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ISSN 1409-6900 | UDK 82+7     Blesok no. 63 | volume XI | November-December, 2008



                     Peer-reviewed journal
Blesok no. 63November-December, 2008

A Dialogue with Our Predecessors

(or: the Macedonian woman writer, a daughter of many fathers and few mothers)

p. 1
Elizabeta Bakovska

As early as 1922, T.S. Eliot in his well-known essay “Tradition and the Individual Talent” states the great truth about the nature and place of each poet (and artist in a broader sense): no poet, no artist has a complete meaning in himself. In order to value a poet (writer), he has to find his place in the established history and system of his predecessors, by contrast and comparison with them. However, according to Eliot, the act of establishing a new order, the insertion of the writer in his (or her) tradition is a purposeful act, and the author can “disturb” the system of his literary tradition only if he is aware of it.
    The idea of the author who returns to his tradition and reconstructs it to find his own place in it is further developed by Mikhail Bakhtin; focusing on Dostoevsky's work, he says that every word strives to an answer, without being able to avoid the essential influence of the answer it anticipates. Thus, says Bakhtin, every word is dialogical in its nature, and therefore it has to be analyzed as a part of a dialogue. Furthering on Bakhtin's thesis, the French-Bulgarian theorist Julia Kristeva in her work “Séméiôtiké: recherches pour une sémanalyse” (1969) introduced what is now a trendy term – intertextuality, explaining it theoretically, but also practically demonstrating it in her reading of Bakhtin. Inserting text at every place Bakhtin uses word, she says that “every word (text) is a crossword of words (texts).”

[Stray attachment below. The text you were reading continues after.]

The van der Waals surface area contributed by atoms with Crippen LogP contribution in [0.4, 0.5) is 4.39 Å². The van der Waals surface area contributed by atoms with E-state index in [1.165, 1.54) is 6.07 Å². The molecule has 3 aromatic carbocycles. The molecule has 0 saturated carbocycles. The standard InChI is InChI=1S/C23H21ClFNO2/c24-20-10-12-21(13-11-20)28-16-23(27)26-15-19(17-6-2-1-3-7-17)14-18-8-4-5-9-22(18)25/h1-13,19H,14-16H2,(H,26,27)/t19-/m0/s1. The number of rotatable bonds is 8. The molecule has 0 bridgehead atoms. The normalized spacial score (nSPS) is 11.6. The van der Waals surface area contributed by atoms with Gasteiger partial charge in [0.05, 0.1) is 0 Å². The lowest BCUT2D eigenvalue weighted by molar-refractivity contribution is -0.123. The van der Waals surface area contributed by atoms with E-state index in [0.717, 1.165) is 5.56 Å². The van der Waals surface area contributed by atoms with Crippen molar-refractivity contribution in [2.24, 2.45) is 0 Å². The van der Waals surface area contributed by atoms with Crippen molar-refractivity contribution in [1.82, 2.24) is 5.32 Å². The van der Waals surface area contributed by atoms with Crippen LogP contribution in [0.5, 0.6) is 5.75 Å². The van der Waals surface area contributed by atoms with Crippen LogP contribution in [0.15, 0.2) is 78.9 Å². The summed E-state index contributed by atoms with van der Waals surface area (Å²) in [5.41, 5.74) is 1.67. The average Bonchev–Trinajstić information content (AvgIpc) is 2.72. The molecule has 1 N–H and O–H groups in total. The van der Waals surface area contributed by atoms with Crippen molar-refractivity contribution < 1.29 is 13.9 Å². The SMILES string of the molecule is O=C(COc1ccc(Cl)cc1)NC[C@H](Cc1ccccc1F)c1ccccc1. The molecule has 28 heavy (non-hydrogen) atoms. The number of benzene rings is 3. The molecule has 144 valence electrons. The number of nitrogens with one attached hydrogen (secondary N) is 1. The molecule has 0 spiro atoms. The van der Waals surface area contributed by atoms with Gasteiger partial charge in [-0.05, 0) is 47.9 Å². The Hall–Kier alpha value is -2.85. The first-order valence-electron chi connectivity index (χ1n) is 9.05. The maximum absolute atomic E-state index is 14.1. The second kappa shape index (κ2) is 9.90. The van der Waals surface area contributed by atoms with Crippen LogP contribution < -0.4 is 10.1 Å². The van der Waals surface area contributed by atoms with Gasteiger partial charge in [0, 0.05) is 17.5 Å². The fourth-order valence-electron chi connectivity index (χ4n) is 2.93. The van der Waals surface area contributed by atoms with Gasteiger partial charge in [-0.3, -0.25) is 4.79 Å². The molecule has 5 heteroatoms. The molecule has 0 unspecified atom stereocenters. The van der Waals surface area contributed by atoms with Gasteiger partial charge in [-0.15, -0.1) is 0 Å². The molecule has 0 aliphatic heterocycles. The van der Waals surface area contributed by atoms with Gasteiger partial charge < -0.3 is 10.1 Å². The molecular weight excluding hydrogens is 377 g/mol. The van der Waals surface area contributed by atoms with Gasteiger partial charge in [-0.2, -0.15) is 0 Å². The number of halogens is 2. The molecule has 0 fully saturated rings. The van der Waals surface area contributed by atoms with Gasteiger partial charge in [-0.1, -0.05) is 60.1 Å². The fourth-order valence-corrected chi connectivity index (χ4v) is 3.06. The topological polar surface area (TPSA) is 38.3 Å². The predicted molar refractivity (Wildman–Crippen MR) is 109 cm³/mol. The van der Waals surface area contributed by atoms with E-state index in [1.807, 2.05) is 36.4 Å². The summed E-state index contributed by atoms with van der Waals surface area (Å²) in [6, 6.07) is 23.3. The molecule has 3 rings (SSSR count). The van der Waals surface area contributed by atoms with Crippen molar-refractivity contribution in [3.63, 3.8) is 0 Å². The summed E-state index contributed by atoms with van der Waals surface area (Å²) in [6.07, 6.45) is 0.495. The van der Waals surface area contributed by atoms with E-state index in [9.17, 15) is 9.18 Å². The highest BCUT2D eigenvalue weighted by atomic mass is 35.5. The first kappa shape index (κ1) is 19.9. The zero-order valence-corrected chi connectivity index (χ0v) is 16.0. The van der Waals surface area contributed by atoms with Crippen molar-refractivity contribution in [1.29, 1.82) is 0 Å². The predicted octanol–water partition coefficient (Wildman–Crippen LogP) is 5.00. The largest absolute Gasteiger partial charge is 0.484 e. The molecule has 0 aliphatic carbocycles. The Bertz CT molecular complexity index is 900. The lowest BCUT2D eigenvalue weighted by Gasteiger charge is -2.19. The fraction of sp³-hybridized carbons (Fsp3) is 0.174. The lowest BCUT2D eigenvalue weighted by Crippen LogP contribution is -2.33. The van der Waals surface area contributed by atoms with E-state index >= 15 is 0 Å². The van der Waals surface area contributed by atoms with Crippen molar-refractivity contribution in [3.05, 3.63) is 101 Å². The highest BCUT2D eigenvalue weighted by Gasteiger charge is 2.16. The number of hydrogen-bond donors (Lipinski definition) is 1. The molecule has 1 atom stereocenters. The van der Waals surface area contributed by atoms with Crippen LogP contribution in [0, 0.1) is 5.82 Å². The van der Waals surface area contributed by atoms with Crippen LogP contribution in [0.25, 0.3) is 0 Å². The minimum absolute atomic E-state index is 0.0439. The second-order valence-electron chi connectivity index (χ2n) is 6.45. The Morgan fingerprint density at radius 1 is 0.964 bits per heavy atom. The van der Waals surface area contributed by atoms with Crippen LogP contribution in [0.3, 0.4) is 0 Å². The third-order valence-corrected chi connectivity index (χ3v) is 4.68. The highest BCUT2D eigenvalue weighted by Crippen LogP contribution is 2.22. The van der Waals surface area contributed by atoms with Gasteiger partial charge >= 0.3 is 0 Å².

Although the term intertextuality is a neologism in itself, its meaning is an old, well-known practice – Shakespeare (who is also paid the due tribute by Eliot in his essay mentioned above) is one of the most famous practitioners of intertextuality; his plays (in a quite liberal interpretation) are nothing but original remakes of previously known legends, stories and historical records. Sometimes, intertextuality is considered to be a simple expansion of the old idea of influence; however, it also carries a new element in itself – the conscious returning and using of the previous literary (and other) tradition as opposed to the relatively unconscious nature of influence. Thus, in the work of the writer who consciously (intentionally) uses intertextuality, it carries a double challenge – for himself, as an author, the challenge of creativity (do I have anything new to say about what has been said before me); with the critic, on the

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